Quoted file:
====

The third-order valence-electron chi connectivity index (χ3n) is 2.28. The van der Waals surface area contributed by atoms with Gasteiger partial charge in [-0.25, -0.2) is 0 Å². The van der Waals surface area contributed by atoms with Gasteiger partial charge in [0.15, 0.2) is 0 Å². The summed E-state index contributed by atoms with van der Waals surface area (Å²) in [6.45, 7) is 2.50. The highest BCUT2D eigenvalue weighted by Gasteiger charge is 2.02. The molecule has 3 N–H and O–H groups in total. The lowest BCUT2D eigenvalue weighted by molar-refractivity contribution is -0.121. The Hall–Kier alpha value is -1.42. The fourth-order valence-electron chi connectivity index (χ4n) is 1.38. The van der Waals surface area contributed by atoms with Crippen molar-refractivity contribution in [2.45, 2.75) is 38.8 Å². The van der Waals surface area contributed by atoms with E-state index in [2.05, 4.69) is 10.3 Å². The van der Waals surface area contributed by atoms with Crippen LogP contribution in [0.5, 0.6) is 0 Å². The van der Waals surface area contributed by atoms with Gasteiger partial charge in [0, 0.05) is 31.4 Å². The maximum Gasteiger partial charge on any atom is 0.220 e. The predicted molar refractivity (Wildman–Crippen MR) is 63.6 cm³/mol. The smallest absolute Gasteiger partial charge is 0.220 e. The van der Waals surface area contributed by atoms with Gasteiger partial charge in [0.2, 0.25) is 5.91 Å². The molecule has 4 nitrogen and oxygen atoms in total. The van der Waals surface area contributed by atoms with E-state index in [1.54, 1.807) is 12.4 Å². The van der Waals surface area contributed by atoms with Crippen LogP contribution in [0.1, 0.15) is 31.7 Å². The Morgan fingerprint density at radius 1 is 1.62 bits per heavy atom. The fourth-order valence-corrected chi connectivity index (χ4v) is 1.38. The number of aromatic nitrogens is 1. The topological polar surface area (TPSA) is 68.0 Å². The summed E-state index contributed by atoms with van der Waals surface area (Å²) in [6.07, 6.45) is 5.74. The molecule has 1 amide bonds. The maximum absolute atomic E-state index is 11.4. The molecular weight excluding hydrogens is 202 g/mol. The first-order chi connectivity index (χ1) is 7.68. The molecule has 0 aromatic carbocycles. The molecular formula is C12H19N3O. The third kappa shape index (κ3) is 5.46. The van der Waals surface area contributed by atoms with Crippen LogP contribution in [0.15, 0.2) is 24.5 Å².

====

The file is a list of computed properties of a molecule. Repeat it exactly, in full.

The third-order valence-electron chi connectivity index (χ3n) is 2.28. The van der Waals surface area contributed by atoms with Gasteiger partial charge in [-0.25, -0.2) is 0 Å². The van der Waals surface area contributed by atoms with Gasteiger partial charge in [0.15, 0.2) is 0 Å². The summed E-state index contributed by atoms with van der Waals surface area (Å²) in [6.45, 7) is 2.50. The highest BCUT2D eigenvalue weighted by Gasteiger charge is 2.02. The molecule has 3 N–H and O–H groups in total. The lowest BCUT2D eigenvalue weighted by molar-refractivity contribution is -0.121. The Hall–Kier alpha value is -1.42. The fourth-order valence-electron chi connectivity index (χ4n) is 1.38. The van der Waals surface area contributed by atoms with Crippen molar-refractivity contribution in [2.45, 2.75) is 38.8 Å². The van der Waals surface area contributed by atoms with E-state index in [2.05, 4.69) is 10.3 Å². The van der Waals surface area contributed by atoms with Crippen LogP contribution in [0.5, 0.6) is 0 Å². The van der Waals surface area contributed by atoms with Gasteiger partial charge in [0, 0.05) is 31.4 Å². The maximum Gasteiger partial charge on any atom is 0.220 e. The predicted molar refractivity (Wildman–Crippen MR) is 63.6 cm³/mol. The smallest absolute Gasteiger partial charge is 0.220 e. The van der Waals surface area contributed by atoms with Gasteiger partial charge in [0.2, 0.25) is 5.91 Å². The molecule has 4 nitrogen and oxygen atoms in total. The van der Waals surface area contributed by atoms with E-state index in [1.54, 1.807) is 12.4 Å². The van der Waals surface area contributed by atoms with Crippen LogP contribution in [0.1, 0.15) is 31.7 Å². The Morgan fingerprint density at radius 1 is 1.62 bits per heavy atom. The fourth-order valence-corrected chi connectivity index (χ4v) is 1.38. The number of aromatic nitrogens is 1. The topological polar surface area (TPSA) is 68.0 Å². The summed E-state index contributed by atoms with van der Waals surface area (Å²) in [6.07, 6.45) is 5.74. The molecule has 1 amide bonds. The maximum absolute atomic E-state index is 11.4. The molecular weight excluding hydrogens is 202 g/mol. The first-order chi connectivity index (χ1) is 7.68. The molecule has 0 aromatic carbocycles. The molecular formula is C12H19N3O. The third kappa shape index (κ3) is 5.46. The van der Waals surface area contributed by atoms with Crippen LogP contribution in [0.15, 0.2) is 24.5 Å².